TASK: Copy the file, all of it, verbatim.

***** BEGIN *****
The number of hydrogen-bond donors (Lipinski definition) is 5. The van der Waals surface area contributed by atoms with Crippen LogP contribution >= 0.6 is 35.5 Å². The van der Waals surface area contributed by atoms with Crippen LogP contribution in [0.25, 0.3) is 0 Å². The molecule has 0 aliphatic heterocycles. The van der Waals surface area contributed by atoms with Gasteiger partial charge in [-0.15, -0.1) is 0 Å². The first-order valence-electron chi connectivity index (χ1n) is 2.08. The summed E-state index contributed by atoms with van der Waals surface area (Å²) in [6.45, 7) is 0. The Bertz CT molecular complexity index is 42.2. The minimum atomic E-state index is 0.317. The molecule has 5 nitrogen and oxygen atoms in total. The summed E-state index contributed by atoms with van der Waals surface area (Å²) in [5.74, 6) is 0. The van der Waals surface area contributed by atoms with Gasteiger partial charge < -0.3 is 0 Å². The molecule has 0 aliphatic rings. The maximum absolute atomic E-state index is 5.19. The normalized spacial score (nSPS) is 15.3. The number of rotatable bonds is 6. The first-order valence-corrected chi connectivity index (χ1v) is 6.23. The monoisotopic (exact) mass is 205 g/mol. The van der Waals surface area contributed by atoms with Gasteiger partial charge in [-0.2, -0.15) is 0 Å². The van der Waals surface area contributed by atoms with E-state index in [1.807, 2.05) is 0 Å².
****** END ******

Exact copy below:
The number of hydrogen-bond donors (Lipinski definition) is 5. The van der Waals surface area contributed by atoms with Crippen LogP contribution >= 0.6 is 35.5 Å². The van der Waals surface area contributed by atoms with Crippen LogP contribution in [0.25, 0.3) is 0 Å². The molecule has 0 aliphatic heterocycles. The van der Waals surface area contributed by atoms with Gasteiger partial charge in [-0.15, -0.1) is 0 Å². The first-order valence-electron chi connectivity index (χ1n) is 2.08. The summed E-state index contributed by atoms with van der Waals surface area (Å²) in [6.45, 7) is 0. The Bertz CT molecular complexity index is 42.2. The minimum atomic E-state index is 0.317. The molecule has 5 nitrogen and oxygen atoms in total. The summed E-state index contributed by atoms with van der Waals surface area (Å²) in [5.74, 6) is 0. The van der Waals surface area contributed by atoms with Gasteiger partial charge < -0.3 is 0 Å². The molecule has 0 aliphatic rings. The maximum absolute atomic E-state index is 5.19. The normalized spacial score (nSPS) is 15.3. The number of rotatable bonds is 6. The first-order valence-corrected chi connectivity index (χ1v) is 6.23. The monoisotopic (exact) mass is 205 g/mol. The van der Waals surface area contributed by atoms with Gasteiger partial charge in [-0.2, -0.15) is 0 Å². The van der Waals surface area contributed by atoms with E-state index in [1.807, 2.05) is 0 Å².